: Ethical Situation #2: Unethical Behavior Memo
You have been hired as the new controller of a large manufacturing company. The 30-year-old company produces a selection of profitable products, but has also experienced some ethical lapses. A few months into your new role, the CEO has asked you to prepare a memo that will provide guidance to management for handling some of these ethical lapses. As you investigate, you discover a negative atmosphere in the company. Your investigation reveals the following information:
CEO: We need to create a way to make sure our company goals are defined and align with the highest ethical standards. We have experienced issues in almost every department, and I am trying to focus on what we can do. I know you have spoken with others, and I suspect there is some unethical behavior occurring. I have heard that the accounting department has experienced some issues in the past. Specifically, issues with fake suppliers being created and paid. While this did result in the termination of one employee, I'm not sure it has stopped.
Accounts Receivable Supervisor: Things are pretty bad around here. There doesn't seem to be any leadership or direction for the company. Upper management rarely conducts meetings to discuss anything, positive or negative. There are no clear goals and we only receive feedback once a year at our annual review. I have difficulty keeping the staff motivated because the meager raises. We all receive the same raise, even in a booming year when sales are high.
Accounts Payable Supervisor: I used to be energetic when I started working here. I suppose this place just wears you down after a while. There doesn't seem to be any correlation between pay and performance. You can be a high performer and receive a 2% raise or be a low performer and receive a 1% raise. Most of the staff have given up, and view their position as a job rather than a career.
Upon further inspection, you discover that the vendor files are in disarray, and there is no proper backup to support the invoice and expense reports that have been paid.
Sales Team Manager: I am having difficulty getting the sales team to visit their accounts and provide acceptable customer service. Part of the problem is that the company has set the commission schedule to prior standards, when sales were easy to acquire. Each salesperson receives only 1% commission on the sales in his or her territory. I am beginning to wonder if they are visiting the existing accounts anymore. Sales are still healthy--no one seems to ask questions when the sales are healthy--but we are not seeing many new sales.?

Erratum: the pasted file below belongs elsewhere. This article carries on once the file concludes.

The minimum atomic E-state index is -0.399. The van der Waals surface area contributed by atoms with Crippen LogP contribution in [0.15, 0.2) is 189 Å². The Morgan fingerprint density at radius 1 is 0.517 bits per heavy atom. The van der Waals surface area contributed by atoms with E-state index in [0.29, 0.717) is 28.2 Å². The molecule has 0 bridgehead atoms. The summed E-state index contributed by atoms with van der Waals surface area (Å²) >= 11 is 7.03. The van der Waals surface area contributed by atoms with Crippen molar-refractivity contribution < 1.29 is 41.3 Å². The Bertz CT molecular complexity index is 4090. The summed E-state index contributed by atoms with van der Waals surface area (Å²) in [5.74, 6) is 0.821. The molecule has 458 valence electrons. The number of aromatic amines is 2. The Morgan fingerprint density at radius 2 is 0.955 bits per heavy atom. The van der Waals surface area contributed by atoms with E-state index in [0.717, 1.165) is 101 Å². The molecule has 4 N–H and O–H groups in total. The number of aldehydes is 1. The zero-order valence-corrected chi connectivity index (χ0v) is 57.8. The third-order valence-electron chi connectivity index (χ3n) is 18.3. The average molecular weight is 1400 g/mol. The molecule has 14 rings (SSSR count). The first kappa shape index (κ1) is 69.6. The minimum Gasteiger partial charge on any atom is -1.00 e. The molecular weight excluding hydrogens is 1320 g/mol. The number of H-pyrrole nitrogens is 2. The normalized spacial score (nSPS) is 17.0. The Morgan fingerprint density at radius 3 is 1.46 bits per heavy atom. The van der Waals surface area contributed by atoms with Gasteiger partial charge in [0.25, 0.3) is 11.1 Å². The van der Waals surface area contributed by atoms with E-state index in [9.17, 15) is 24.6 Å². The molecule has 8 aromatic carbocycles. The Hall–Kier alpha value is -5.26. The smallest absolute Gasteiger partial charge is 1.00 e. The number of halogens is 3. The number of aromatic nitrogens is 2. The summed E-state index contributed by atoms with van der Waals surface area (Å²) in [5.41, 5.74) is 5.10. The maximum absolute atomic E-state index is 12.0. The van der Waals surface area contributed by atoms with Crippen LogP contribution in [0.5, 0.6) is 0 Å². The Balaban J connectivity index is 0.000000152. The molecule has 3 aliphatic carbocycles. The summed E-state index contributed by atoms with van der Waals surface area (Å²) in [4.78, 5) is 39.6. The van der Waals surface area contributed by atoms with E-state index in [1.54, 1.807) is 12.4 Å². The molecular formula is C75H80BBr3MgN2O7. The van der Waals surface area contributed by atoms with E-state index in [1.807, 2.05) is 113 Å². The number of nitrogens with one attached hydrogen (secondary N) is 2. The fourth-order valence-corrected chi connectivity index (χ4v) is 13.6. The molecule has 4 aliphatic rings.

Explain some of the underlying motives contributing to the unethical behavior.
Recommend a few changes that might alleviate some of the unethical behavior and improve employee morale.
Address the common fraud schemes in the outflow of company funds, including check tampering, payroll schemes, and expense reimbursement schemes.
Suggest several controls for the company to implement in order to prevent these schemes.
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This article is written by an author, John C. Dencker, who has research background and the study was conducted using a firm with multiple restructures during the time frame. He has gathered data from numerous sources to include in his findings.
The main goal was to prove that female managers were underrepresented in leadership positions in large firms. His focus was on restructures creating the inequality. The two primary focuses were on the reduction in force and reorganization of human resources as the reason for the failure to promote women to leadership positions. The pressures of inequality during these times have greater opportunities for discrimination. One idea is that reductions in the force slowed promotion rates for all. Two others included women starting in lower-status jobs and women's promotion advantages were often short lived.
To do the ...
Unethical behavior memos are examined. The expert creates a way to make sure our company goals are defined.